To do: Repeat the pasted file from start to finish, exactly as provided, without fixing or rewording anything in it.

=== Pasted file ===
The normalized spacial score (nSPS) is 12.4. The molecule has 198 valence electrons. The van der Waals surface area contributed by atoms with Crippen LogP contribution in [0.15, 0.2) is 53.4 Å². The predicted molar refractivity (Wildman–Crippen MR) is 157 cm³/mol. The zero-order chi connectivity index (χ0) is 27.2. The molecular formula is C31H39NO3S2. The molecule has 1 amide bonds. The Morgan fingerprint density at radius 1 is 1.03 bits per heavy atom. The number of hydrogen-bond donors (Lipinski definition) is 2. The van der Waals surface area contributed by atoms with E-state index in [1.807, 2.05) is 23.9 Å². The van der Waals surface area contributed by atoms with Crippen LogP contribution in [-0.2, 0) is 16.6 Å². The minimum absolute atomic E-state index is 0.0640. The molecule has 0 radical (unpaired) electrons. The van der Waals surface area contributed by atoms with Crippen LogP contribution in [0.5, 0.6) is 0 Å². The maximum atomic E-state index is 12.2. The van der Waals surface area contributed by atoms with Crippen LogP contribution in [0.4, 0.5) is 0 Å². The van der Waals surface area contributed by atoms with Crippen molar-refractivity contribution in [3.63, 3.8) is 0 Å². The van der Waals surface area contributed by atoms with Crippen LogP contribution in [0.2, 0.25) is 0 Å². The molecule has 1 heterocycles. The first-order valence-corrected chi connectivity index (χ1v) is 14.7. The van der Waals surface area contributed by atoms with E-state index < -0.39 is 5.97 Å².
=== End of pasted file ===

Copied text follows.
The normalized spacial score (nSPS) is 12.4. The molecule has 198 valence electrons. The van der Waals surface area contributed by atoms with Crippen LogP contribution in [0.15, 0.2) is 53.4 Å². The predicted molar refractivity (Wildman–Crippen MR) is 157 cm³/mol. The zero-order chi connectivity index (χ0) is 27.2. The molecular formula is C31H39NO3S2. The molecule has 1 amide bonds. The Morgan fingerprint density at radius 1 is 1.03 bits per heavy atom. The number of hydrogen-bond donors (Lipinski definition) is 2. The van der Waals surface area contributed by atoms with E-state index in [1.807, 2.05) is 23.9 Å². The van der Waals surface area contributed by atoms with Crippen LogP contribution in [-0.2, 0) is 16.6 Å². The minimum absolute atomic E-state index is 0.0640. The molecule has 0 radical (unpaired) electrons. The van der Waals surface area contributed by atoms with Crippen LogP contribution in [0.5, 0.6) is 0 Å². The maximum atomic E-state index is 12.2. The van der Waals surface area contributed by atoms with Crippen LogP contribution in [0.4, 0.5) is 0 Å². The van der Waals surface area contributed by atoms with Crippen molar-refractivity contribution in [3.63, 3.8) is 0 Å². The van der Waals surface area contributed by atoms with Crippen LogP contribution in [0.2, 0.25) is 0 Å². The molecule has 1 heterocycles. The first-order valence-corrected chi connectivity index (χ1v) is 14.7. The van der Waals surface area contributed by atoms with E-state index < -0.39 is 5.97 Å².